For the Love Of: ‘Quake’ (VIDEO)

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chris-littlechild - August 22, 2016


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  You know what pisses me off? Just about everything, really. I’m an easily-pissed-off sort of guy. A particular pain in my ass at the moment, though, would be all these ‘do you feel old’ posts. You know the sort of thing, Facebook telling you how old Ross and Rachel’s daughter would be today, all that sort of deal. Yesterday, I saw one that said ‘That face when you realize that 2006 was a decade ago.’ 

Of course it freaking was. This isn’t Kindergarten Math Problems: Dumbasses Edition. I know what you’re getting at, Internet, but just stop with this BS already.

 All of that said, though, there is one thing about 2016 that does make me feel like a saggy, droopy old senior citizen: the amount of video game series hitting 20th (and 21st and 25th) anniversaries this year. Over the last couple weeks, we’ve taken an ogle at some of them, from Resident Evil to Sonic the Hedgehog, and today it’s time for another favorite. I’m sure a lot of you Ego-gents have fond memories of the early Quake days. If so, swivel your eyestalks down the page. This one’s for you.

First up, there was a lil’ thing called Doom. You’ve probably heard of it. The demonic space-mariney shooter hit in 1993, a phenomenon that introduced the world to the FPS as we know it. In the following years, natch, we were up to our scrotes in pretenders, Doom clones as they were called, none of which held a candle to the original.

What did Id Software, the Doom devs, hit us with next? Freaking Quake, that’s what. A similar shooty affair, Quake wasn’t playing any games. It arrived with all manner of weapons of destruction in tow. And a badass soundtrack courtesy of Nine Inch Nails’ Trent Reznor. These guys meant business, right here.

 This one had a little more to its story than Doom did. A little more batshit, that is. In Quake, we take the role of a warrior called the Ranger. This unfortunate dude is the last surviving member of a team sent to destroy a mysterious dimension-hopping, teleporting entity dubbed ‘Quake.’ Quake is sending squads of killer demon-things at us to test the combat skills of humanity, which is, y’know, a pretty uncool thing to be doing. The Satanic spirit of Doom lives on, there are skeletons and pentagrams amundo, but what’s going on is just a little deeper.

The same’s true of the multiplayer. After Doom gave the world such a boner for deathmatches, it was clear that this was the way forward for shooters. Quake expanded on the options available to players wanting to murderise each other, and we loved it for that. This was a revolution, right here, with its rocket jumping, super-floaty characters adding a new dimension to competitive play. It was brutal, gory and foul-your-undercrackers fast paced, and cemented the arena shooter’s place in our hearts.

As the series went on, it went further and further down this road. The third release, 1999’s Quake III Arena, gave single-player the middle finger entirely, focusing on making its competitive modes the best they could be. Hardcore Quake followers and shooter fans alike still have a lot of love for this one, and the rocket-jumping advanced play it introduced. Almost twenty years later, it's still a gold standard for shooters to live up to.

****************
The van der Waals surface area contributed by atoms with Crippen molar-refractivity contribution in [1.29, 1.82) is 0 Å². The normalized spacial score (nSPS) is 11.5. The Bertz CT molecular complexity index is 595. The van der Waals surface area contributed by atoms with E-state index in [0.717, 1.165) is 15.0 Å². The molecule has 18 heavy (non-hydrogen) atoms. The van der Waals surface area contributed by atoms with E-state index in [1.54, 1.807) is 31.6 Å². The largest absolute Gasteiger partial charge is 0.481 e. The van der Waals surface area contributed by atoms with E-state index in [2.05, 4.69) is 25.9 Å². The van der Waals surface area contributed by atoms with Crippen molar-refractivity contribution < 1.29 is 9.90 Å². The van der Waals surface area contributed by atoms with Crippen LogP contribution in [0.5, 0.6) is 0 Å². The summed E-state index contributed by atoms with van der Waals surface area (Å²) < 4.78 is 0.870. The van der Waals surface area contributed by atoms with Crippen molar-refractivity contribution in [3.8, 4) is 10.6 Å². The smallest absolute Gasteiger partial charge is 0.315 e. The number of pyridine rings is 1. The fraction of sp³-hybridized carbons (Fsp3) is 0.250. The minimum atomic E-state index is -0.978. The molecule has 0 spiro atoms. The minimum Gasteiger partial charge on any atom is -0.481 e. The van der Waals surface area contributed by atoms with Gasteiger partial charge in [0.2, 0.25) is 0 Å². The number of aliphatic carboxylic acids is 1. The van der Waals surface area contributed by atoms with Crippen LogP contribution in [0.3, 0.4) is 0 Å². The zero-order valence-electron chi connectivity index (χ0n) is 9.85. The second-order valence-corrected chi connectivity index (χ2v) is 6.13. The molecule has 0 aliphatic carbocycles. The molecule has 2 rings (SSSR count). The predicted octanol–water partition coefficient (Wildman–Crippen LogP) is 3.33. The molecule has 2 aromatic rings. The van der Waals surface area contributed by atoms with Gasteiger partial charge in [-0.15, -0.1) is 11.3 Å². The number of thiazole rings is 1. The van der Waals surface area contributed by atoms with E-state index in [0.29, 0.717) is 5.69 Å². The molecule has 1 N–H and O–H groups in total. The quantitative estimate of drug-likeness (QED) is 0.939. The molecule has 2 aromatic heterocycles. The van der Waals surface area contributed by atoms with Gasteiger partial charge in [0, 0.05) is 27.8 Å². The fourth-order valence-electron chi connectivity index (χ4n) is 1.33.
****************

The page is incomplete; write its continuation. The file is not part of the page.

But what of the series since? Unlike some others, Quake hasn’t been relentlessly and repeatedly pimped out over the years. After Arena, the Quake-o-matic machine stopped pumping out annual installments. We didn’t see Quake 4 until six years later, and it was just a spangly new single player campaign tacked onto multi modes that were ripped straight from the last game. That doesn’t cut it around here, buddy boy.

Thing is, though, you’ve got to get with the times a little. By 2006, video games were getting into that whole campaign-mode-with-production-values-as-high-as-the-Chrysler-Building, voiced-by-Tinsel-Town-Celebtastic thing that’s all over the place these days. You’ve got to make concessions to that, but you shouldn’t lose what makes the franchise great in doing so. Have something for lone players, but don’t make the campaign the star of the show (unless you’re the Doom reboot, which seemed to get away with doing exactly that).

So, onto the real meat of the thing. Where next for Quake? Back in June, a lil’ thing called Quake Champions was announced. It was, natch, great to see the iconic series back after another long hiatus, but not for all long-term fans. If there’s one thing that’s sure to send long-term fans into a rabid, mouth-foaming, homicidal rage, it’s change. What Champions is doing is bringing the franchise more in line with the Overwatch-flavored ‘hero shooter.’ Y’know, characters each with their own individual powers and playstyles and such.

The reaction to this bold new direction can best be described as ‘mixed.’ Some of us are cool with it. Others want to break into Id Software’s HQ late at night and take a shit on the desks. Me? I’m just glad to see Quake back. It’s been a long time, and just the mention of the name gives me a warm, fuzzy tingle in my nostalgia-glands.

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